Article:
single plant lodged, while our home variety was lodged to quite 
an extent. In conclusion I will say that any one growing oats 
either for market or for feeding purposes cannot make a more 
profitable investment than to secure a few bushels of these oats 
for trial purposes. 



Before discussing how and what to have for our pastures for 
hogs in the sunmier time we might spend a moment in consider- 
ing the value and imjx)rtance of summer pastures. 

In the first place abundant pastures are the cheapest feed we 
can supply our hogs and the more we can get them to graze 
the cheai)er the cost of i>ork production. I doubt if there would 
1 e much profit in growing hogs ; all the feed was carried to them 
in a concentrated forai. 

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Wisconsin Agricultural Experiment Association, 91 

Pasture also furnishes the best kind of roughage for our hogs. 
So many feeders lose sight of the fact lliat, to get the best results 
in pig feeding as in other lines of live stock, the ration should 
have a certain amount of volume to it to get the best results. 
There is notliing that will answer this purpose better than good 
pastures where the pig can regulate the amount and bulk of 
his food to his heart's content and he can do it better than any 
feeder can do it for him. 

Again we should keep in mind that pastures are about the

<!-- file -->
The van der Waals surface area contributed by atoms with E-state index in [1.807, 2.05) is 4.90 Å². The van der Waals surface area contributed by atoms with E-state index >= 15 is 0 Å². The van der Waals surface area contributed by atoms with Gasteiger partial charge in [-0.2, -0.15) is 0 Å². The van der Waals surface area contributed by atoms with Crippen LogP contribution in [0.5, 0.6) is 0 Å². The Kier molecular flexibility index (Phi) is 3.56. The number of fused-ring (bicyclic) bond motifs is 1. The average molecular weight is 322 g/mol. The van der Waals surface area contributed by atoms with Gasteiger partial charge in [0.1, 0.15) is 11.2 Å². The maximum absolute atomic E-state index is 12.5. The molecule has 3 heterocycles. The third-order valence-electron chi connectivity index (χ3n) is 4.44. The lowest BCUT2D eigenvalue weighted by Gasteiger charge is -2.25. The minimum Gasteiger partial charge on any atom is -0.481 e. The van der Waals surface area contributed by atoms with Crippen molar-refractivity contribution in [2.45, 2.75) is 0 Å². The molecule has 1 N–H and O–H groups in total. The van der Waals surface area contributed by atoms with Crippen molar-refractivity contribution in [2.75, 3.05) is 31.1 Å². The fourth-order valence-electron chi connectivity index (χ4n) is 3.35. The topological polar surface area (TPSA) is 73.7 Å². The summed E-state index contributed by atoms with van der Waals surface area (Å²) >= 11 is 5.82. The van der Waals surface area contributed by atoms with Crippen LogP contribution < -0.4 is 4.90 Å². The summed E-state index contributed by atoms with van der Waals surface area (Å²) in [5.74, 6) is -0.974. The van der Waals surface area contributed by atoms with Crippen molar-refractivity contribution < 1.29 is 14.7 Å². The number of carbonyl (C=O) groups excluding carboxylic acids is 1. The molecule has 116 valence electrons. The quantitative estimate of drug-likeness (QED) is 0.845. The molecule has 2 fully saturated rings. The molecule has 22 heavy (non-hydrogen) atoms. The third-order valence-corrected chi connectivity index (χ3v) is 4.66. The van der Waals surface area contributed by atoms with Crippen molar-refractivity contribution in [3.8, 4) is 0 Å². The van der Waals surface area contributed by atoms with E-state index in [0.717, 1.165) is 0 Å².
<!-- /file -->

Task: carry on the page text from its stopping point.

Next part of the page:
only succulent feed our hogs get and all good feeders realize 
the importance of having sQ-me succulent food for our animals. 
The dairyman realizes this perhaps more than any other farmer 
because he sees the immediate effects in milk production, but it 
is just as necessary that we should have succulent feed for our 
hogs only we do not see immediate results quite so quickly as the 
dairyman does. 

Another great advantage of pastures is that they furnish a lot 
of cheap protein and mineral matter tliat helps to balance the 
grain rations fed them and thereby develop in our hogs strong 
bones and muscles. 

In planning our pastures for our hogs tliere are certain things 
that we should keep in mind. We should have pasture in the 
spring as early as we can possibly get it and as late in the fall, 
in fact we like to have as much as we can the year around. 

Next in planning our pastures we should have a gi'eat variety 
so as to encourage as large a consumption of this cheap feed as 
we can. 

In the planning of pastures we should have started last year 
by sowing a small piece of that most common and often times 
despised plant, winter rye. It should be sown in August or 
September in some old hog pasture, in the com field at the time 
of the last cultivation or on some otiier piece of land especially 

This rye will make a good fall pasture and in case of an open 
winter the hogs can get a great deal of green feed. The rye 
starts earlier in the spring and makes a more rapid growth than 
any other plant we have but we can not depend on this for any 
great length of time as it grows very rapidly and soon becomes 
coarse and fibrous. We use this for first early. 

Next I would mention as a valuable pasture the common 

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92 Second Annual Report of the 

blue gras3 or June grass as we call it. This comes on very 
early and will furnish a great deal in the way of the best kind